The regulator recommends three free IVF cycles on the NHS
Thousands of infertile couples are missing out on the recommended level of IVF on the NHS because health trusts are refusing to fund it.
Only nine out of 151 English health trusts offer three IVF cycles, despite guidelines issued four years ago.
Campaigners said many are using unfair criteria to deny couples treatment.
The Department of Health said more trusts now paid for at least one IVF cycle, and it was working to implement the guidance fully.
Average success rates per cycle of IVF are approximately 25% , falling sharply after the age of 35.
The National Institute for Health and Clinical Excellence issued the guideline in February 2004, and then Health Secretary John Reid said that he expected all trusts to be offering at least one cycle by 2005.
However, NICE acknowledged that the move to three cycles would take more time, and no target date for implementation was given by the government.
The latest figures were released by the Department of Health, and revealed that four trusts were still offering no IVF treatment at all, and 94% were not providing the full three cycles.
The majority of IVF cycles in the UK are still carried out in the private sector, at a cost of approximately £2,000 each.
Susan Seenan, from the charity Infertility Network UK, said that many of those offering one or more IVF cycles were ignoring the guidance in other ways to deny patients access.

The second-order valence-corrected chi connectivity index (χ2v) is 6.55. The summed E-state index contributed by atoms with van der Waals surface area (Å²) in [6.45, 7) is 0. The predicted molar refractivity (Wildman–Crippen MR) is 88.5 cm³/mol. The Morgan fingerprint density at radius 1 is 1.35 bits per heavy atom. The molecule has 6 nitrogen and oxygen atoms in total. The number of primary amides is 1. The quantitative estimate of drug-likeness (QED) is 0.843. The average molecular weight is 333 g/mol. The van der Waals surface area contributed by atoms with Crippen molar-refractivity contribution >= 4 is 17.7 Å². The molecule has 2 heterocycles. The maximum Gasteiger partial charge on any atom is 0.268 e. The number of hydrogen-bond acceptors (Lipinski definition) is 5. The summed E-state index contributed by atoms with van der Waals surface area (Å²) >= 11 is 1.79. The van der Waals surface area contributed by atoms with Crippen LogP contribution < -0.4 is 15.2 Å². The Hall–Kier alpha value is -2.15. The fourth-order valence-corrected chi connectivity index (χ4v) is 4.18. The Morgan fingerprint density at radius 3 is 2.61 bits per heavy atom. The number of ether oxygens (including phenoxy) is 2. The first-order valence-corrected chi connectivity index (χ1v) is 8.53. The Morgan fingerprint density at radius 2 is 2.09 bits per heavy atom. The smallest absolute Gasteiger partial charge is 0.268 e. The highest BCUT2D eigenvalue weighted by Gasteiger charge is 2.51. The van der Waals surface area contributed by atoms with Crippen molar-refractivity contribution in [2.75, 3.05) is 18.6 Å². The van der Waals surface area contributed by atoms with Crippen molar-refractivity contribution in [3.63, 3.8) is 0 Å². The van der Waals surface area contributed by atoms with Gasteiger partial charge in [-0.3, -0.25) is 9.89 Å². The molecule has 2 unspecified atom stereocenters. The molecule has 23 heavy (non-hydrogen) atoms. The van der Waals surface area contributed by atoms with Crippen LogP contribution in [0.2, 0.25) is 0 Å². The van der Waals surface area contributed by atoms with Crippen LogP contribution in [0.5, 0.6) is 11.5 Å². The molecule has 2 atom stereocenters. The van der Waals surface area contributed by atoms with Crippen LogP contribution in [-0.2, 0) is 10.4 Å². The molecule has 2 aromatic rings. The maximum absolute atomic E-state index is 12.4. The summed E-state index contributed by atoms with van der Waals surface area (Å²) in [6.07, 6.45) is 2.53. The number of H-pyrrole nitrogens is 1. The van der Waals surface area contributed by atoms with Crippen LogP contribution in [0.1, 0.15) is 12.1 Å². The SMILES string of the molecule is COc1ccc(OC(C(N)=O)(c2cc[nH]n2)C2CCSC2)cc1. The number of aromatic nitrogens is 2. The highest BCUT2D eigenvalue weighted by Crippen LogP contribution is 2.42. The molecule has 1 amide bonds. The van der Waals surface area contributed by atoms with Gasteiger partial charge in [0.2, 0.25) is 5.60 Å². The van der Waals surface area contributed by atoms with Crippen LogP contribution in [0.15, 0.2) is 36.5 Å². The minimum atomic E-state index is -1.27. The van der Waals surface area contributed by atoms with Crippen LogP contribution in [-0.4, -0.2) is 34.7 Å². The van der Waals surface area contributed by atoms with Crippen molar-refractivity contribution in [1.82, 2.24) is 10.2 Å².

Some were setting age limits, she said, with a few refusing IVF until a woman was over the age of 35.
"This means she has a much smaller chance of becoming pregnant," she said.
Other refused treatment to couples with existing children, even those from previous relationships.
Ms Seenan said: "It's all about rationing treatment to save money.
Unfortunately, infertility is still not seen by many people as a clinical need. "It has been four years, which is quite long enough to implement the guidance."
She said that Infertility Network was working with the Department of Health to try to speed this up, but a government spokesman said that the "local NHS" was ultimately responsible for decisions on IVF provision.
"We recognise that there are local variations in the provision of IVF and that this does cause distress to many childless couples who feel that they are not getting the treatment they need."
"We are working closely with Trusts to establish their progress towards meeting NICE recommendations around the provision of IVF services." It said that the number offering no IVF treatment had fallen since the introduction of the guideline